“This is not something that is addictive or for minors, but for adults and seniors and people that come to the bar, which at my business has the bar totally separate from the restaurant,” he said.
Jim Pappas of Paps Ultimate Bar & Grill told the board that similar establishments in neighboring communities offer video gaming. He just wants to remain competitive.
“If no one had it, we wouldn’t be talking, but there is video gaming just down my street and this is a service we can’t provide,” he said. “We work hard for what we have and we just want to be able to compete.”
Trustee Michael Zadel said the state has proven its case in regulating the gaming industry, with many neighboring communities where video gaming is allowed reporting minimal problems and more revenue. He said he would like to see a revised draft ordinance as soon as possible.
“Time has come to make a decision and not push it off like we have in the past,” Zadel said. “I would be in favor of an ordinance, but would like to see it revised and not pushed off any further.”
Hoefert, who said he is not in favor of video gaming, said: “Gambling is a moral issue and preys on the wrong people. We are a family-oriented community and we try to attract families. Video gaming cheapens the village, but I am not sure how the community at-large feels about it. I would be open to a referendum to see how the community feels and if they are comfortable.”
Trustee Richard Rogers called video gaming the “moral decay of our society.”
“I think it’s the wrong thing and the money collected, more than half leaves the community,” Rogers said. However, he said, not allowing video gaming is unfair for the community as well as businesses that are being put at a disadvantage compared to surrounding communities.
“I see both sides of the issue,” Rogers said.
Trustee Eleni Hatzis said she understands both sides of the issue, too, but wants to make sure struggling business succeed if video gaming revenue is a way to help them out. She said she would support an ordinance as long as it was revised to specifically outline what would be allowed.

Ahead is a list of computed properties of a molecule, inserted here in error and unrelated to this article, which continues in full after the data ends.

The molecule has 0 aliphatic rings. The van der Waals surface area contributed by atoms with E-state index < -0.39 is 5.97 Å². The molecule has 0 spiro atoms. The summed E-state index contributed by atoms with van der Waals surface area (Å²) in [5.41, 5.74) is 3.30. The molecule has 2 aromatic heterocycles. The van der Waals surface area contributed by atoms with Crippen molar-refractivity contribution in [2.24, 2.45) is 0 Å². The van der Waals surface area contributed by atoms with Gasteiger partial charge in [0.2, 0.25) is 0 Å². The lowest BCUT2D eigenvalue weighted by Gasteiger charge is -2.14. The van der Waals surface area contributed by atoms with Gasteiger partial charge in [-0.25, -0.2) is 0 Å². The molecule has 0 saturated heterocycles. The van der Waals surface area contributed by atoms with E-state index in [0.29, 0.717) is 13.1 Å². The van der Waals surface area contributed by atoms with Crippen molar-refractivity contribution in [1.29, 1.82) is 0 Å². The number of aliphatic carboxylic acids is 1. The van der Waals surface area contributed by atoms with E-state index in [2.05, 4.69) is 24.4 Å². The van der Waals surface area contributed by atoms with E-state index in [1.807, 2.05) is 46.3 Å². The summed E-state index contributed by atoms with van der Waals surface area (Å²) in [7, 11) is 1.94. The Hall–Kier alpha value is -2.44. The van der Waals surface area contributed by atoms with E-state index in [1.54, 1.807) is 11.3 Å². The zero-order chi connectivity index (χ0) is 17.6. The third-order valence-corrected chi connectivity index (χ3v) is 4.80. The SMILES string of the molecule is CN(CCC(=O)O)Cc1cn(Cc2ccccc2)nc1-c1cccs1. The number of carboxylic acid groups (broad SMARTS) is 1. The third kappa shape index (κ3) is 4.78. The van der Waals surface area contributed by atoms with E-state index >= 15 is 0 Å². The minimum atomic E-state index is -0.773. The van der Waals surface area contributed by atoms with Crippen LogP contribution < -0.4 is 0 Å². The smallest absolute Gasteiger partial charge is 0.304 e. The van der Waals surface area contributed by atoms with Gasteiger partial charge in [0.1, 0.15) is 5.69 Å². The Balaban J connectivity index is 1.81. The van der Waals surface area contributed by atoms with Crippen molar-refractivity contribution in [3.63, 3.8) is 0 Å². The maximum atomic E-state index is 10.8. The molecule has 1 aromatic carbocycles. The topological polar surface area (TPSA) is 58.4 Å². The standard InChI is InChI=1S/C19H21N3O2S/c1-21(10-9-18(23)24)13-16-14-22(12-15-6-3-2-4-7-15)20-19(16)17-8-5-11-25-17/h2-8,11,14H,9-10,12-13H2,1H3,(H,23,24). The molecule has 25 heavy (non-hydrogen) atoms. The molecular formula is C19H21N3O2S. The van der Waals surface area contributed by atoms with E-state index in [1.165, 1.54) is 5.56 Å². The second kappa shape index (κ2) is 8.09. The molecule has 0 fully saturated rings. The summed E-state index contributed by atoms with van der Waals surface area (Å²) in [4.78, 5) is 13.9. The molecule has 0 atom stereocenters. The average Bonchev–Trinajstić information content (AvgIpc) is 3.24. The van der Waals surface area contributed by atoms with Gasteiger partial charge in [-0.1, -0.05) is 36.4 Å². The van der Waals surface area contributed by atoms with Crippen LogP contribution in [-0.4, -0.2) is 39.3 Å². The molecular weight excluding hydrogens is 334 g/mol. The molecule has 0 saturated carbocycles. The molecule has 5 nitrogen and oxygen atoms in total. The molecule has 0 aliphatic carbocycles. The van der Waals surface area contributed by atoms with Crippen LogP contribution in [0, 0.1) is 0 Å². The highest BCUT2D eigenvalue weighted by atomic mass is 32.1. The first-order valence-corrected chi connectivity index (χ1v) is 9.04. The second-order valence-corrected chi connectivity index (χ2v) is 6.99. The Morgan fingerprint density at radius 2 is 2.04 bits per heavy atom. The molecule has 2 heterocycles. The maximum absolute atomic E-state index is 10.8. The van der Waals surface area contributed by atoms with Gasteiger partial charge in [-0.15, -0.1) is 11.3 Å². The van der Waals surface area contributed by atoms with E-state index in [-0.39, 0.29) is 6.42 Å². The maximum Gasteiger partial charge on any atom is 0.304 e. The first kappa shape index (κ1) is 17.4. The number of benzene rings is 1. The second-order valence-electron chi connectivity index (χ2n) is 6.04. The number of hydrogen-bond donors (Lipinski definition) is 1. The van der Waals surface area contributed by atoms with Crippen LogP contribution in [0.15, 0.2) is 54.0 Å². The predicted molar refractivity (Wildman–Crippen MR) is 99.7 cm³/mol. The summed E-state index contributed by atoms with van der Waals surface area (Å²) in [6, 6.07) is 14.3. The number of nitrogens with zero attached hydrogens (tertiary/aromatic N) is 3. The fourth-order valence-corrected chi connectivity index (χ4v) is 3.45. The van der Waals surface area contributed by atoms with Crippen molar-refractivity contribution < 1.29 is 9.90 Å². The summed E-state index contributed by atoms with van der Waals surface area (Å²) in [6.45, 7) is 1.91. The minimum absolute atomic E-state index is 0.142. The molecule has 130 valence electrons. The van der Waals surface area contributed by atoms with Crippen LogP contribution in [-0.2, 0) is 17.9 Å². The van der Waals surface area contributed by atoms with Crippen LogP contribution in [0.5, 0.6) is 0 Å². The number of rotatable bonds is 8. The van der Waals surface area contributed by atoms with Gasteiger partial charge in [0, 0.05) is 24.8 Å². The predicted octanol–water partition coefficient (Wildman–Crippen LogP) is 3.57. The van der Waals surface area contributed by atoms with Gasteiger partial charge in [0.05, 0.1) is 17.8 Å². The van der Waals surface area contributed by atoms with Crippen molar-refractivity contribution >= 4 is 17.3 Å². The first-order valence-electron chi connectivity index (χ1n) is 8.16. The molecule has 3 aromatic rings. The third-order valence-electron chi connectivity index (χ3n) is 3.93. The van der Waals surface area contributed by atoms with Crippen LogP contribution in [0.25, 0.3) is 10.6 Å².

Trustee William Grossi said when he ran for trustee over a year ago, he indicated he was against video gaming. However, after looking into the issue further, he realized there is no evidence to show crime goes up because of video gaming, and that the draft ordinance presented provides enough protections with further tweaks to come.
Trustee Colleen Saccotelli said she is more in favor of video gaming now than prior to the meeting. She suggested an open house for residents and business owners to voice their opinions.
“I associated gambling with failure, but I am also a business realist,” Mayor Arlene Juracek said, pointing out that businesses are being put at a disadvantage. “Things change and sometimes you need to catch up. If we were to put this to a vote and have an ordinance that we thought would work, I would vote in favor of gambling, but not the cafes, because that is too much in your face. This is more about assisting restaurants to be competitive.”
Village staff will gather more information in the coming weeks pertaining to the proposed 30% net income regulation. A community outreach meeting is also being considered for July to garner public input prior to revising the draft further.
via Google Alert – illinois gambling https://ift.tt/1hJ3cxi
June 13, 2018 at 08:03PM